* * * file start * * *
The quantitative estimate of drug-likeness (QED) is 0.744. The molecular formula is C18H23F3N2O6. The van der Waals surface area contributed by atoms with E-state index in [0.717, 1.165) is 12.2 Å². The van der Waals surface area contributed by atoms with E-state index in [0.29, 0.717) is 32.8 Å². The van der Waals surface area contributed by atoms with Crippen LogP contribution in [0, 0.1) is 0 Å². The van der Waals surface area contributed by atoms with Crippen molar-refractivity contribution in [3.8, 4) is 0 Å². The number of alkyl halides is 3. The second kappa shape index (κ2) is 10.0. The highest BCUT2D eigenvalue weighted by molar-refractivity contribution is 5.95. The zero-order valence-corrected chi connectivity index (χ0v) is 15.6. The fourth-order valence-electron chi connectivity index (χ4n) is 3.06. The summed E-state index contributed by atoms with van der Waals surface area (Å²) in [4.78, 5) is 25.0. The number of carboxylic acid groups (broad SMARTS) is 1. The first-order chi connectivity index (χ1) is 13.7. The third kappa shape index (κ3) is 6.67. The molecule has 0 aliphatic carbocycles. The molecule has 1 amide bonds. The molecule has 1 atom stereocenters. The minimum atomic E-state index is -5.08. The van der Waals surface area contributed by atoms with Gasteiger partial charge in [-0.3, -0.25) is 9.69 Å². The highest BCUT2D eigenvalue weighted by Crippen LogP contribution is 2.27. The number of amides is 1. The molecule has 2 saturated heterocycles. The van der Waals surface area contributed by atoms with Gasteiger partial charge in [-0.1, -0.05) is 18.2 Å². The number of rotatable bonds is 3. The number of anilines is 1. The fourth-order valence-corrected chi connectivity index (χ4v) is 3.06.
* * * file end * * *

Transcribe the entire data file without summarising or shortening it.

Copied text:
The quantitative estimate of drug-likeness (QED) is 0.744. The molecular formula is C18H23F3N2O6. The van der Waals surface area contributed by atoms with E-state index in [0.717, 1.165) is 12.2 Å². The van der Waals surface area contributed by atoms with E-state index in [0.29, 0.717) is 32.8 Å². The van der Waals surface area contributed by atoms with Crippen LogP contribution in [0, 0.1) is 0 Å². The van der Waals surface area contributed by atoms with Crippen molar-refractivity contribution in [3.8, 4) is 0 Å². The number of alkyl halides is 3. The second kappa shape index (κ2) is 10.0. The highest BCUT2D eigenvalue weighted by molar-refractivity contribution is 5.95. The zero-order valence-corrected chi connectivity index (χ0v) is 15.6. The fourth-order valence-electron chi connectivity index (χ4n) is 3.06. The summed E-state index contributed by atoms with van der Waals surface area (Å²) in [4.78, 5) is 25.0. The number of carboxylic acid groups (broad SMARTS) is 1. The first-order chi connectivity index (χ1) is 13.7. The third kappa shape index (κ3) is 6.67. The molecule has 0 aliphatic carbocycles. The molecule has 1 amide bonds. The molecule has 1 atom stereocenters. The minimum atomic E-state index is -5.08. The van der Waals surface area contributed by atoms with Gasteiger partial charge in [-0.3, -0.25) is 9.69 Å². The highest BCUT2D eigenvalue weighted by Crippen LogP contribution is 2.27. The number of amides is 1. The molecule has 2 saturated heterocycles. The van der Waals surface area contributed by atoms with Gasteiger partial charge in [-0.1, -0.05) is 18.2 Å². The number of rotatable bonds is 3. The number of anilines is 1. The fourth-order valence-corrected chi connectivity index (χ4v) is 3.06.